1Everything you ever wanted to know about Linux -stable releases.
   3Rules on what kind of patches are accepted, and which ones are not, into the
   4"-stable" tree:
   6 - It must be obviously correct and tested.
   7 - It cannot be bigger than 100 lines, with context.
   8 - It must fix only one thing.
   9 - It must fix a real bug that bothers people (not a, "This could be a
  10   problem..." type thing).
  11 - It must fix a problem that causes a build error (but not for things
  12   marked CONFIG_BROKEN), an oops, a hang, data corruption, a real
  13   security issue, or some "oh, that's not good" issue.  In short, something
  14   critical.
  15 - Serious issues as reported by a user of a distribution kernel may also
  16   be considered if they fix a notable performance or interactivity issue.
  17   As these fixes are not as obvious and have a higher risk of a subtle
  18   regression they should only be submitted by a distribution kernel
  19   maintainer and include an addendum linking to a bugzilla entry if it
  20   exists and additional information on the user-visible impact.
  21 - New device IDs and quirks are also accepted.
  22 - No "theoretical race condition" issues, unless an explanation of how the
  23   race can be exploited is also provided.
  24 - It cannot contain any "trivial" fixes in it (spelling changes,
  25   whitespace cleanups, etc).
  26 - It must follow the Documentation/SubmittingPatches rules.
  27 - It or an equivalent fix must already exist in Linus' tree (upstream).
  30Procedure for submitting patches to the -stable tree:
  32 - If the patch covers files in net/ or drivers/net please follow netdev stable
  33   submission guidelines as described in
  34   Documentation/networking/netdev-FAQ.txt
  35 - Security patches should not be handled (solely) by the -stable review
  36   process but should follow the procedures in Documentation/SecurityBugs.
  38For all other submissions, choose one of the following procedures:
  40   --- Option 1 ---
  42   To have the patch automatically included in the stable tree, add the tag
  43     Cc:
  44   in the sign-off area. Once the patch is merged it will be applied to
  45   the stable tree without anything else needing to be done by the author
  46   or subsystem maintainer.
  48   --- Option 2 ---
  50   After the patch has been merged to Linus' tree, send an email to
  51 containing the subject of the patch, the commit ID,
  52   why you think it should be applied, and what kernel version you wish it to
  53   be applied to.
  55   --- Option 3 ---
  57   Send the patch, after verifying that it follows the above rules, to
  58  You must note the upstream commit ID in the
  59   changelog of your submission, as well as the kernel version you wish
  60   it to be applied to.
  62Option 1 is probably the easiest and most common. Options 2 and 3 are more
  63useful if the patch isn't deemed worthy at the time it is applied to a public
  64git tree (for instance, because it deserves more regression testing first).
  65Option 3 is especially useful if the patch needs some special handling to apply
  66to an older kernel (e.g., if API's have changed in the meantime).
  68Additionally, some patches submitted via Option 1 may have additional patch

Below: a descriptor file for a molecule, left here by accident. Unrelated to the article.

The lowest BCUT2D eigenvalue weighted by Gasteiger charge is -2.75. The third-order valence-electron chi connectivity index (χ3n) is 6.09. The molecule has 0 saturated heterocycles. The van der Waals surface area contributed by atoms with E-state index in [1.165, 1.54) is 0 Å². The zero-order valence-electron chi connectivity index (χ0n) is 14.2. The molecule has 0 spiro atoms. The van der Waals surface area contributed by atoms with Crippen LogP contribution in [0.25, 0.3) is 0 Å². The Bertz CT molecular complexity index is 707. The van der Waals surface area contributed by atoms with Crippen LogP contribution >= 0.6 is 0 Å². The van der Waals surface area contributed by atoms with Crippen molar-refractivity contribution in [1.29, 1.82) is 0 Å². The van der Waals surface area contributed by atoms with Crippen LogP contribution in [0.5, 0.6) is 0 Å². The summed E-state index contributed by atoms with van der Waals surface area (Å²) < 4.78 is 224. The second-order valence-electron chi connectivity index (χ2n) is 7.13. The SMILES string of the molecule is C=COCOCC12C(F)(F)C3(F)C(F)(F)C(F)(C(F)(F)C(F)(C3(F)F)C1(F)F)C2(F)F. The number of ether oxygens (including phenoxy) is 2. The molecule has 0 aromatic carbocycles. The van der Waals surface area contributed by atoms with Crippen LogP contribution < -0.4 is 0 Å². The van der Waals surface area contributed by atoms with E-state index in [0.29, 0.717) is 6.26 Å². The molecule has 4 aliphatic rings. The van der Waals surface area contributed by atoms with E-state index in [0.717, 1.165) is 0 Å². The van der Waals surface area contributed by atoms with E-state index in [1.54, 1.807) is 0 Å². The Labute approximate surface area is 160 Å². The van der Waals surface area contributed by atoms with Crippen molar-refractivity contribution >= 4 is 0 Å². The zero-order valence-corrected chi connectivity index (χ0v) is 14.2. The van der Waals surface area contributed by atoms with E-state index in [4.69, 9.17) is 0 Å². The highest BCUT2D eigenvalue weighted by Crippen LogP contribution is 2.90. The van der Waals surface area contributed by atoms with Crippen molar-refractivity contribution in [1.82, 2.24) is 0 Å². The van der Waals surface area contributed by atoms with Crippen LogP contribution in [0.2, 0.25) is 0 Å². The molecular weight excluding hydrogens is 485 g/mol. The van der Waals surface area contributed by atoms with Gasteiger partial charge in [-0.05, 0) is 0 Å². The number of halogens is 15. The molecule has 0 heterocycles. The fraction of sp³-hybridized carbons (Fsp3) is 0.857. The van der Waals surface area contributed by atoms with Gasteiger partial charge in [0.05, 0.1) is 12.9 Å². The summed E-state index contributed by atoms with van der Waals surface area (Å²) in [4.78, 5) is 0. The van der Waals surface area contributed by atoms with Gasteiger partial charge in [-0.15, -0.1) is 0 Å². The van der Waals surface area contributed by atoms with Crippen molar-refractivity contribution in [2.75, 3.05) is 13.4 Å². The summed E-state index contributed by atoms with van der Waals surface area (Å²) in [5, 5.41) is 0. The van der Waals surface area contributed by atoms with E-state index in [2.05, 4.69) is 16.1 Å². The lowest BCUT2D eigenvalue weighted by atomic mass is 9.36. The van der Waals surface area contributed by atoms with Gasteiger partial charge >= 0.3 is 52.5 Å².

69prerequisites which can be cherry-picked. This can be specified in the following
  70format in the sign-off area:
  72     Cc: <> # 3.3.x: a1f84a3: sched: Check for idle
  73     Cc: <> # 3.3.x: 1b9508f: sched: Rate-limit newidle
  74     Cc: <> # 3.3.x: fd21073: sched: Fix affinity logic
  75     Cc: <> # 3.3.x
  76    Signed-off-by: Ingo Molnar <>
  78   The tag sequence has the meaning of:
  79     git cherry-pick a1f84a3
  80     git cherry-pick 1b9508f
  81     git cherry-pick fd21073
  82     git cherry-pick <this commit>
  84Following the submission:
  86 - The sender will receive an ACK when the patch has been accepted into the
  87   queue, or a NAK if the patch is rejected.  This response might take a few
  88   days, according to the developer's schedules.
  89 - If accepted, the patch will be added to the -stable queue, for review by
  90   other developers and by the relevant subsystem maintainer.
  93Review cycle:
  95 - When the -stable maintainers decide for a review cycle, the patches will be
  96   sent to the review committee, and the maintainer of the affected area of
  97   the patch (unless the submitter is the maintainer of the area) and CC: to
  98   the linux-kernel mailing list.
  99 - The review committee has 48 hours in which to ACK or NAK the patch.
 100 - If the patch is rejected by a member of the committee, or linux-kernel
 101   members object to the patch, bringing up issues that the maintainers and
 102   members did not realize, the patch will be dropped from the queue.
 103 - At the end of the review cycle, the ACKed patches will be added to the
 104   latest -stable release, and a new -stable release will happen.
 105 - Security patches will be accepted into the -stable tree directly from the
 106   security kernel team, and not go through the normal review cycle.
 107   Contact the kernel security team for more details on this procedure.
 111 - The queues of patches, for both completed versions and in progress
 112   versions can be found at:
 114 - The finalized and tagged releases of all stable kernels can be found
 115   in separate branches per version at:
 119Review committee:
 121 - This is made up of a number of kernel developers who have volunteered for
 122   this task, and a few that haven't.
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